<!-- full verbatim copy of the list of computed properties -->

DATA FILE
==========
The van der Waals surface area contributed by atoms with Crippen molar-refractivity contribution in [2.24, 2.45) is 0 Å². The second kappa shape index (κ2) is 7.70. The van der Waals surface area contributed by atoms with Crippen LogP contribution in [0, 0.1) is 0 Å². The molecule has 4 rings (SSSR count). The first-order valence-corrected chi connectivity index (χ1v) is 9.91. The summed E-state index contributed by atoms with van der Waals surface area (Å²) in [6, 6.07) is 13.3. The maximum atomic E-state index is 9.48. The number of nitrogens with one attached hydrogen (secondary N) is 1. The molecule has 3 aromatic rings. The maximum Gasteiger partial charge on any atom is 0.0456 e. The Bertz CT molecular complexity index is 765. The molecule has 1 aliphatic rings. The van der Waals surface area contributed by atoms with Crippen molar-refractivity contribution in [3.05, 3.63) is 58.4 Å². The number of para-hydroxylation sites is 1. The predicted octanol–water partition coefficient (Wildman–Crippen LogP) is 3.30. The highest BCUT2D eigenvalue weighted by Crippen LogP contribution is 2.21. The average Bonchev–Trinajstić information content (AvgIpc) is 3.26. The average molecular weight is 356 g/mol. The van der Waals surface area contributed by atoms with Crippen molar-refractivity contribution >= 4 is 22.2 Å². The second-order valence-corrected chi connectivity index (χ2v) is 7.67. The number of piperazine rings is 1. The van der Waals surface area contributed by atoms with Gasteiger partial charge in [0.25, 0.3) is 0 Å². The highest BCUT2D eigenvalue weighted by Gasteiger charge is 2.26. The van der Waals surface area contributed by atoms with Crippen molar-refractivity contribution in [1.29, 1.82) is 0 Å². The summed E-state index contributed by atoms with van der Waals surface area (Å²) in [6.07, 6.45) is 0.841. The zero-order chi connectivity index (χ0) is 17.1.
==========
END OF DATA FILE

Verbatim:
The van der Waals surface area contributed by atoms with Crippen molar-refractivity contribution in [2.24, 2.45) is 0 Å². The second kappa shape index (κ2) is 7.70. The van der Waals surface area contributed by atoms with Crippen LogP contribution in [0, 0.1) is 0 Å². The molecule has 4 rings (SSSR count). The first-order valence-corrected chi connectivity index (χ1v) is 9.91. The summed E-state index contributed by atoms with van der Waals surface area (Å²) in [6, 6.07) is 13.3. The maximum atomic E-state index is 9.48. The number of nitrogens with one attached hydrogen (secondary N) is 1. The molecule has 3 aromatic rings. The maximum Gasteiger partial charge on any atom is 0.0456 e. The Bertz CT molecular complexity index is 765. The molecule has 1 aliphatic rings. The van der Waals surface area contributed by atoms with Crippen molar-refractivity contribution in [3.05, 3.63) is 58.4 Å². The number of para-hydroxylation sites is 1. The predicted octanol–water partition coefficient (Wildman–Crippen LogP) is 3.30. The highest BCUT2D eigenvalue weighted by Crippen LogP contribution is 2.21. The average Bonchev–Trinajstić information content (AvgIpc) is 3.26. The average molecular weight is 356 g/mol. The van der Waals surface area contributed by atoms with Crippen molar-refractivity contribution >= 4 is 22.2 Å². The second-order valence-corrected chi connectivity index (χ2v) is 7.67. The number of piperazine rings is 1. The van der Waals surface area contributed by atoms with Gasteiger partial charge in [0.25, 0.3) is 0 Å². The highest BCUT2D eigenvalue weighted by Gasteiger charge is 2.26. The van der Waals surface area contributed by atoms with Crippen molar-refractivity contribution in [1.29, 1.82) is 0 Å². The summed E-state index contributed by atoms with van der Waals surface area (Å²) in [6.07, 6.45) is 0.841. The zero-order chi connectivity index (χ0) is 17.1.